Vacations need to become an institution

2015-12-16 06:00
Unathi Henama, Social Observer Foto:

Unathi Henama, Social Observer Foto:

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IN a paper titled “Poverty, debt and conspi-cuous consumption: university students’ tourism experiences” Neil Carr acknowledges that discretionary income, free time and personal desire are the prime influencers on whether an individual or household takes a vacation.

The reason I am introducing this topic, is that from the beginning of this month, bakkie loads of an assortment of food items have been ferried to households as the stokvels and the societies, the mainstream banking system of African blacks, deliver dividends.

I know people who are members of up to eight societies, with some even having a uniform.

Stokvels are an excellent way for savings accumulation and this has worked well for generations of black people, which were excluded by the formal banking system.

On the other hand, I have observed the way that black people plan meticulously for the event of death by having several funeral policies. It is impossible to watch prime time television on SABC1 between 19:00 and 21:00 and miss an advertisement for a funeral policy.

Kaizer Chiefs, with its Hollard funeral policy, keeps on sending me SMSs and emails, even when I indicate that I am covered.

On a recent visit to a friend of mine, he produced his payslip from work and I was amazed to see so many deductions from several companies for funeral policies. I was shocked, as those deductions looked like a well-typed assignment.

Then it hit me: We are so scared of death that we over-prepare for it.

I have heard people telling others that they were not invited to a funeral of their dearly departed.

As with everything, there is a serious consumer culture related to the burial industry.

Today you can even hire people to fill up the grave, as today’s grave attendees sport designer wear and cannot be seen doing blue-collar activities.

It does not end there. Today there is even a company from which you can hire mourners to give the dearly departed a dramatic send-off.

If you took this package, an insult would be hurled, or a dramatic descent ensured by the screaming, shouting and moaning of a “hired’’ mourner. This would add drama to the proceedings at graveyard and ensure that your funeral is the talk of the town.

The funeral business now fits into the prevalent consumer culture in which we find ourselves.

In all honesty, you are more secured of a meal at a funeral than at a wedding, as black people over-prepare for death.

Taking a holiday is yet to be considered a need by blacks in South Africa. The prevalent discourse is that blacks do not have the money to travel and enjoy the jewels of the country – this is far from the truth.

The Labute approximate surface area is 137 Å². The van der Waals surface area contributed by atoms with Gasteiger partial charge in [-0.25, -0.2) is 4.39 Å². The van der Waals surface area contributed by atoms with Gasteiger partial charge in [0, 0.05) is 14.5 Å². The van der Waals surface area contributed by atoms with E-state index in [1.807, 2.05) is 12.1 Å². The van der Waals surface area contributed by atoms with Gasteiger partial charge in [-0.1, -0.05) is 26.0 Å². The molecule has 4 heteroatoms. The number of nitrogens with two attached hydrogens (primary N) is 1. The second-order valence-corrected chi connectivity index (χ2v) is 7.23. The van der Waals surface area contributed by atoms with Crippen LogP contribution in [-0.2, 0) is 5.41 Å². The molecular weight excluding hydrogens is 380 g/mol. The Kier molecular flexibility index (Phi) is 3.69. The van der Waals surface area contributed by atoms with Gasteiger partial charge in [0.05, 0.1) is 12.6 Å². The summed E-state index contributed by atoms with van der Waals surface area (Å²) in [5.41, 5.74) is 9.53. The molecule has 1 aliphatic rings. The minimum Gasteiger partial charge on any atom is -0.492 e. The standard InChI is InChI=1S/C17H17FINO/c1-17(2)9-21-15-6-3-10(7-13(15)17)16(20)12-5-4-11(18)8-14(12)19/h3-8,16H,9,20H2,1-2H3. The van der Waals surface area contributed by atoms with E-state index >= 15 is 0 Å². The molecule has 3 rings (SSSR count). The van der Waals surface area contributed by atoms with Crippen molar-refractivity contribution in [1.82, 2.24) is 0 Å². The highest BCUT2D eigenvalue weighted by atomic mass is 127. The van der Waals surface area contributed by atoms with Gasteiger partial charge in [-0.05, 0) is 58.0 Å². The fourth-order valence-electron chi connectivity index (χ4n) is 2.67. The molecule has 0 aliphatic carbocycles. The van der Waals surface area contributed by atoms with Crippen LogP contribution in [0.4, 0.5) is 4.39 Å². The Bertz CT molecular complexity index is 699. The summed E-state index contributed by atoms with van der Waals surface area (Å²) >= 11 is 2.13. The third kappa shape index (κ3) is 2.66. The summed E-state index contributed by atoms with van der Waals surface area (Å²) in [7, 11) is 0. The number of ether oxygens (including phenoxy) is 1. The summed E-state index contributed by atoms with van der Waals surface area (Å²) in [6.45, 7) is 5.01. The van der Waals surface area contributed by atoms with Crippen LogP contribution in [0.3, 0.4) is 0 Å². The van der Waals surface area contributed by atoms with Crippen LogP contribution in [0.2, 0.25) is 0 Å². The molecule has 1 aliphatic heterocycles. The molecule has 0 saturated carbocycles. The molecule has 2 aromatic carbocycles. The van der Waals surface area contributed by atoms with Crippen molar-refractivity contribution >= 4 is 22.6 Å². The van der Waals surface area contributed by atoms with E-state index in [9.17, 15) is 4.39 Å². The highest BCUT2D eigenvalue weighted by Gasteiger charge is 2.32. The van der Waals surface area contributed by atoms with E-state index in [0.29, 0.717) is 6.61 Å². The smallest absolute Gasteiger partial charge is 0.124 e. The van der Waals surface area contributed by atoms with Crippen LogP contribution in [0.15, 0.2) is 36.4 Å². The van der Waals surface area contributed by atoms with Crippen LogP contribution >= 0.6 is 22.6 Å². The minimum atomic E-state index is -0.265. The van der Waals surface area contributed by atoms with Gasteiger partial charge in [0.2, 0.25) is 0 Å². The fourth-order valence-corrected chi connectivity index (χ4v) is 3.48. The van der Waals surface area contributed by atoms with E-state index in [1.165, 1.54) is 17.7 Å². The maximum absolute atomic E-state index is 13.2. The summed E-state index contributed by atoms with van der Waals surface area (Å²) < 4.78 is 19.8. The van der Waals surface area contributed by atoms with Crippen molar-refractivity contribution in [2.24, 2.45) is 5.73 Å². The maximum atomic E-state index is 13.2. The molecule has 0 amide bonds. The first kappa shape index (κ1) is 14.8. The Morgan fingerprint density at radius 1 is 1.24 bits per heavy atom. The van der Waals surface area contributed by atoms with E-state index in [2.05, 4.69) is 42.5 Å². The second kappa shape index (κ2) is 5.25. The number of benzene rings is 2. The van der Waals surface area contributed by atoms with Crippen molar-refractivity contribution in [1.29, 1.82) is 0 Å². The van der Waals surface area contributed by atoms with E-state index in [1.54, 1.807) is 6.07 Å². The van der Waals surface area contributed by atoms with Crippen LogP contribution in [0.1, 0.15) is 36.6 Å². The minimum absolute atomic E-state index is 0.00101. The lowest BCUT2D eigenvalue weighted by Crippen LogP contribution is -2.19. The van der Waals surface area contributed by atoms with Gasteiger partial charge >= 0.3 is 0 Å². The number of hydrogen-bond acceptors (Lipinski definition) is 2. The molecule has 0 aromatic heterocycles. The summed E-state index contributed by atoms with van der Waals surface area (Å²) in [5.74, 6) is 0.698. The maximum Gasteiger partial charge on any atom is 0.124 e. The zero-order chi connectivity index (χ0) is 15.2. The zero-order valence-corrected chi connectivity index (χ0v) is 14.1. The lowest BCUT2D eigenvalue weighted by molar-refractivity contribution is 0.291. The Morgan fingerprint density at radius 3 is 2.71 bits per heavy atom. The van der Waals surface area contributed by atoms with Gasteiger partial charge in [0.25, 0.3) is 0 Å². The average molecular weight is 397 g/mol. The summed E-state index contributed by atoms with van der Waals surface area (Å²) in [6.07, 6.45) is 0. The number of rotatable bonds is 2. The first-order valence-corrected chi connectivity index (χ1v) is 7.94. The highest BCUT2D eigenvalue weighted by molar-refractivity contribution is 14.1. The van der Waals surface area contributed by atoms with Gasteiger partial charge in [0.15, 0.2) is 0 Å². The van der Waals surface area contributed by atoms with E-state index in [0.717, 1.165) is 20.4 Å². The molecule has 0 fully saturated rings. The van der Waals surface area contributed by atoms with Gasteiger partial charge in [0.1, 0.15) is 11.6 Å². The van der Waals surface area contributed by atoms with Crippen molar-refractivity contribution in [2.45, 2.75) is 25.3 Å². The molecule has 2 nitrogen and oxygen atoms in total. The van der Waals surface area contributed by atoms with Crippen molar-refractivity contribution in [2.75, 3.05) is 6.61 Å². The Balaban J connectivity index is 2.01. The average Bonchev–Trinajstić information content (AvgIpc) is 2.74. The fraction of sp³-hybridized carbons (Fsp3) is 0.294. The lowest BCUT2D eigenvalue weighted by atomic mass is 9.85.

I am of the view that the major impact that dampens black tourism consumption is personal desire. Desire can be an outcome of stimuli from marketing outlays, such as the millions of advertisements of funeral policies that result in people being overly covered.

There is a need to market tourism consumption as a need in a sustained manner, so that taking holidays is institutionalised.

In a paper titled “The Habit of Holidays”, Bodi Blichfeldt argues that there are “traditional institutions” such as family, school and religion, and that a behavioural pattern such as a family’s annual vacations away from home can qualify an institution.

The importance of institutionalisation is based on the fact that vacation decision­making requires a structure, and this human experience must be planned, budgeted for and consumed.

The behaviour must be assimilated and it must become part of a yearly pilgrimage “away from home”. This is important for increasing black participation as tourism consumers.

Black tourism under apartheid was linked to visiting friends and relatives, while there was a thriving domestic market among whites.

Just like the stokvels rally people to spend on groceries, there is a need to encourage societies for travel purposes. This would ensure we expose South Africans to the beauty South Africa has to offer.

Each June thousands of state employees are faced with the daunting task of having to take several weeks off work, as their leave days will lapse. If taking vacations during that time had been institutionalised by marketing outlays from tourism product owners, they would be certain of high occupancy rates.

Taking vacation has a social benefit, as clients come back rejuvenated, and make better employees, after taking time off. Taking vacations therefore increases the quality of life of people.

We must encourage all South Africans to travel and learn more about this great country.

  • Unathi Sonwabile Henama is a member of the Black Management Forum and teaches tourism at the Tshwane University of Technology. He writes in his personal capacity.

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